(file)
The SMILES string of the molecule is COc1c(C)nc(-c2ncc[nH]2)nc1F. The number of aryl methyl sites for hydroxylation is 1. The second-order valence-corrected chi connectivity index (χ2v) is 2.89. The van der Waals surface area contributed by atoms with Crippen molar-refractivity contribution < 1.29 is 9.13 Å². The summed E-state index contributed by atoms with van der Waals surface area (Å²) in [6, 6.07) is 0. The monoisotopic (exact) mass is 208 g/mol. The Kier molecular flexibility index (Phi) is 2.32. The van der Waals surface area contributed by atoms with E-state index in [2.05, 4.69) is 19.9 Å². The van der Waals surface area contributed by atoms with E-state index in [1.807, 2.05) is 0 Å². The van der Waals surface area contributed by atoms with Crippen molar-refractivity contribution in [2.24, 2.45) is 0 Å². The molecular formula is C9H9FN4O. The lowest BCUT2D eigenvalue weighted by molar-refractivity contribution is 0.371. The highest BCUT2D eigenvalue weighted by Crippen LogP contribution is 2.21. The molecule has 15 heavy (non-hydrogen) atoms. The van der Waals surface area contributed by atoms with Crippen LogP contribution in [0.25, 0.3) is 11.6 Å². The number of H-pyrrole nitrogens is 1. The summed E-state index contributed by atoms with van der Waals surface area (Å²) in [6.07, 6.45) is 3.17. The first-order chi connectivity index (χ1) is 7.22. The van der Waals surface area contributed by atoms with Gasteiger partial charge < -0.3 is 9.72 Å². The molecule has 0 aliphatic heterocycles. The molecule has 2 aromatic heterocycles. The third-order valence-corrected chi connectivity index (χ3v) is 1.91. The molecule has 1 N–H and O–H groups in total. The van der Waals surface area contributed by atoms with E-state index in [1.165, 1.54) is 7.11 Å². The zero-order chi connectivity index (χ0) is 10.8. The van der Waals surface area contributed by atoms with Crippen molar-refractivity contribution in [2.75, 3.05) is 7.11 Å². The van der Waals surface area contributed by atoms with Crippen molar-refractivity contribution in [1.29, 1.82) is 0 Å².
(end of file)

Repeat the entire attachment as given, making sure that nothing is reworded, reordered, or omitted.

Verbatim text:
The SMILES string of the molecule is COc1c(C)nc(-c2ncc[nH]2)nc1F. The number of aryl methyl sites for hydroxylation is 1. The second-order valence-corrected chi connectivity index (χ2v) is 2.89. The van der Waals surface area contributed by atoms with Crippen molar-refractivity contribution < 1.29 is 9.13 Å². The summed E-state index contributed by atoms with van der Waals surface area (Å²) in [6, 6.07) is 0. The monoisotopic (exact) mass is 208 g/mol. The Kier molecular flexibility index (Phi) is 2.32. The van der Waals surface area contributed by atoms with E-state index in [2.05, 4.69) is 19.9 Å². The van der Waals surface area contributed by atoms with E-state index in [1.807, 2.05) is 0 Å². The van der Waals surface area contributed by atoms with Crippen molar-refractivity contribution in [2.24, 2.45) is 0 Å². The molecular formula is C9H9FN4O. The lowest BCUT2D eigenvalue weighted by molar-refractivity contribution is 0.371. The highest BCUT2D eigenvalue weighted by Crippen LogP contribution is 2.21. The molecule has 15 heavy (non-hydrogen) atoms. The van der Waals surface area contributed by atoms with Crippen LogP contribution in [0.25, 0.3) is 11.6 Å². The number of H-pyrrole nitrogens is 1. The summed E-state index contributed by atoms with van der Waals surface area (Å²) in [6.07, 6.45) is 3.17. The first-order chi connectivity index (χ1) is 7.22. The van der Waals surface area contributed by atoms with Gasteiger partial charge < -0.3 is 9.72 Å². The molecule has 0 aliphatic heterocycles. The molecule has 2 aromatic heterocycles. The third-order valence-corrected chi connectivity index (χ3v) is 1.91. The molecule has 1 N–H and O–H groups in total. The van der Waals surface area contributed by atoms with E-state index in [1.165, 1.54) is 7.11 Å². The zero-order chi connectivity index (χ0) is 10.8. The van der Waals surface area contributed by atoms with Crippen molar-refractivity contribution in [2.75, 3.05) is 7.11 Å². The van der Waals surface area contributed by atoms with Crippen molar-refractivity contribution in [1.29, 1.82) is 0 Å².